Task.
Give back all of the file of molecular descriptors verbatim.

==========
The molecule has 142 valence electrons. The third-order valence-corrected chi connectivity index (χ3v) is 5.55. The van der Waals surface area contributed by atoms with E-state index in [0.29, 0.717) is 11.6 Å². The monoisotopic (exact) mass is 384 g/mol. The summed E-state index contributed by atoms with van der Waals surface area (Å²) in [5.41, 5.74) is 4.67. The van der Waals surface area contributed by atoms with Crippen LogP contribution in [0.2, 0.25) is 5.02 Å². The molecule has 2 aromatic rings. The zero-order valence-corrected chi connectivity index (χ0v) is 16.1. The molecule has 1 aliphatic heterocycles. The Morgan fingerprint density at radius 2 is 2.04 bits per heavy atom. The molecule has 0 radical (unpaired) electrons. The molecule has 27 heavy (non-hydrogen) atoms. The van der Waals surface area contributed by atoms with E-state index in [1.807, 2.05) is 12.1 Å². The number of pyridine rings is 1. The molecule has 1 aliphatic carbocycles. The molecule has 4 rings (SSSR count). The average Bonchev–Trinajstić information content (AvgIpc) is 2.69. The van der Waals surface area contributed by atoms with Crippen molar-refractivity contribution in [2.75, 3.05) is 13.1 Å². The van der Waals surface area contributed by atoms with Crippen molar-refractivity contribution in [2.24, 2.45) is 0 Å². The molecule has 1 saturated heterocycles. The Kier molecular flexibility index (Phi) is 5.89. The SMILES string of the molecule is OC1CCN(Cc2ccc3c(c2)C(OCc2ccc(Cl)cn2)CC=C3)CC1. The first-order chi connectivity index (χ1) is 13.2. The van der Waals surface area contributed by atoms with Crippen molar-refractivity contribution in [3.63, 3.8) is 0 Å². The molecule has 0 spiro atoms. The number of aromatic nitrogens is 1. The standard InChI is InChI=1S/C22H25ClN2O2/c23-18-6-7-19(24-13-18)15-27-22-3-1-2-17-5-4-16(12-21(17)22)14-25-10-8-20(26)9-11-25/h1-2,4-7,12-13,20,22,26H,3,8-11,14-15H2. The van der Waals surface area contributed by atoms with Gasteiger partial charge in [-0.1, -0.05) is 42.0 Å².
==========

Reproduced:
The molecule has 142 valence electrons. The third-order valence-corrected chi connectivity index (χ3v) is 5.55. The van der Waals surface area contributed by atoms with E-state index in [0.29, 0.717) is 11.6 Å². The monoisotopic (exact) mass is 384 g/mol. The summed E-state index contributed by atoms with van der Waals surface area (Å²) in [5.41, 5.74) is 4.67. The van der Waals surface area contributed by atoms with Crippen LogP contribution in [0.2, 0.25) is 5.02 Å². The molecule has 2 aromatic rings. The zero-order valence-corrected chi connectivity index (χ0v) is 16.1. The molecule has 1 aliphatic heterocycles. The Morgan fingerprint density at radius 2 is 2.04 bits per heavy atom. The molecule has 0 radical (unpaired) electrons. The molecule has 27 heavy (non-hydrogen) atoms. The van der Waals surface area contributed by atoms with E-state index in [1.807, 2.05) is 12.1 Å². The number of pyridine rings is 1. The molecule has 1 aliphatic carbocycles. The molecule has 4 rings (SSSR count). The average Bonchev–Trinajstić information content (AvgIpc) is 2.69. The van der Waals surface area contributed by atoms with Crippen molar-refractivity contribution in [2.75, 3.05) is 13.1 Å². The van der Waals surface area contributed by atoms with Crippen molar-refractivity contribution in [2.24, 2.45) is 0 Å². The molecule has 1 saturated heterocycles. The Kier molecular flexibility index (Phi) is 5.89. The SMILES string of the molecule is OC1CCN(Cc2ccc3c(c2)C(OCc2ccc(Cl)cn2)CC=C3)CC1. The first-order chi connectivity index (χ1) is 13.2. The van der Waals surface area contributed by atoms with Crippen molar-refractivity contribution in [3.63, 3.8) is 0 Å². The molecule has 0 spiro atoms. The number of aromatic nitrogens is 1. The standard InChI is InChI=1S/C22H25ClN2O2/c23-18-6-7-19(24-13-18)15-27-22-3-1-2-17-5-4-16(12-21(17)22)14-25-10-8-20(26)9-11-25/h1-2,4-7,12-13,20,22,26H,3,8-11,14-15H2. The van der Waals surface area contributed by atoms with Gasteiger partial charge in [-0.1, -0.05) is 42.0 Å².